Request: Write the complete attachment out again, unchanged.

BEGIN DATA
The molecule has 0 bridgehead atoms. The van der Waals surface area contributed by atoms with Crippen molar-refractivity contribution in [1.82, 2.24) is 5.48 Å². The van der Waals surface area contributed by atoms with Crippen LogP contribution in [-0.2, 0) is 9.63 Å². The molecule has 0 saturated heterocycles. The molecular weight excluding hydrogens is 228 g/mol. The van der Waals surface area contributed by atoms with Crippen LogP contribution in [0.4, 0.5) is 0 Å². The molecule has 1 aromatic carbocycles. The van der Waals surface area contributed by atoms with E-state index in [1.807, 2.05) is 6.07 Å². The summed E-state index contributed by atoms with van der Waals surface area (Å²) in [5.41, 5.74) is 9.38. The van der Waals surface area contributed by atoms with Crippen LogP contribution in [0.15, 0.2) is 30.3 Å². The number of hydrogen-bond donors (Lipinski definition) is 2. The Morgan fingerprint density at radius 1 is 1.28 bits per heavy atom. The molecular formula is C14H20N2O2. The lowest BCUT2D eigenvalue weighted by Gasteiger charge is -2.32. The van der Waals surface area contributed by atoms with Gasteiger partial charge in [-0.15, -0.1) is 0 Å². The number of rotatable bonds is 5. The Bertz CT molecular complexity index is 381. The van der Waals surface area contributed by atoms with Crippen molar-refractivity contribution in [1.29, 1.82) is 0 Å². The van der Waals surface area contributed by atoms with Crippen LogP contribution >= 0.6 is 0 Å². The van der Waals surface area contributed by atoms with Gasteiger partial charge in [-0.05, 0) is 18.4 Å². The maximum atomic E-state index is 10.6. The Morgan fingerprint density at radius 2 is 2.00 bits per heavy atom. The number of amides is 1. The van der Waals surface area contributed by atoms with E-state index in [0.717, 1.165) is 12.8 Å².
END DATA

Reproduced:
The molecule has 0 bridgehead atoms. The van der Waals surface area contributed by atoms with Crippen molar-refractivity contribution in [1.82, 2.24) is 5.48 Å². The van der Waals surface area contributed by atoms with Crippen LogP contribution in [-0.2, 0) is 9.63 Å². The molecule has 0 saturated heterocycles. The molecular weight excluding hydrogens is 228 g/mol. The van der Waals surface area contributed by atoms with Crippen LogP contribution in [0.4, 0.5) is 0 Å². The molecule has 1 aromatic carbocycles. The van der Waals surface area contributed by atoms with E-state index in [1.807, 2.05) is 6.07 Å². The summed E-state index contributed by atoms with van der Waals surface area (Å²) in [5.41, 5.74) is 9.38. The van der Waals surface area contributed by atoms with Crippen LogP contribution in [0.15, 0.2) is 30.3 Å². The number of hydrogen-bond donors (Lipinski definition) is 2. The Morgan fingerprint density at radius 1 is 1.28 bits per heavy atom. The molecular formula is C14H20N2O2. The lowest BCUT2D eigenvalue weighted by Gasteiger charge is -2.32. The van der Waals surface area contributed by atoms with Gasteiger partial charge in [-0.15, -0.1) is 0 Å². The number of rotatable bonds is 5. The Bertz CT molecular complexity index is 381. The van der Waals surface area contributed by atoms with Crippen molar-refractivity contribution in [1.29, 1.82) is 0 Å². The van der Waals surface area contributed by atoms with Crippen LogP contribution >= 0.6 is 0 Å². The van der Waals surface area contributed by atoms with Gasteiger partial charge in [-0.05, 0) is 18.4 Å². The maximum atomic E-state index is 10.6. The Morgan fingerprint density at radius 2 is 2.00 bits per heavy atom. The number of amides is 1. The van der Waals surface area contributed by atoms with E-state index in [0.717, 1.165) is 12.8 Å².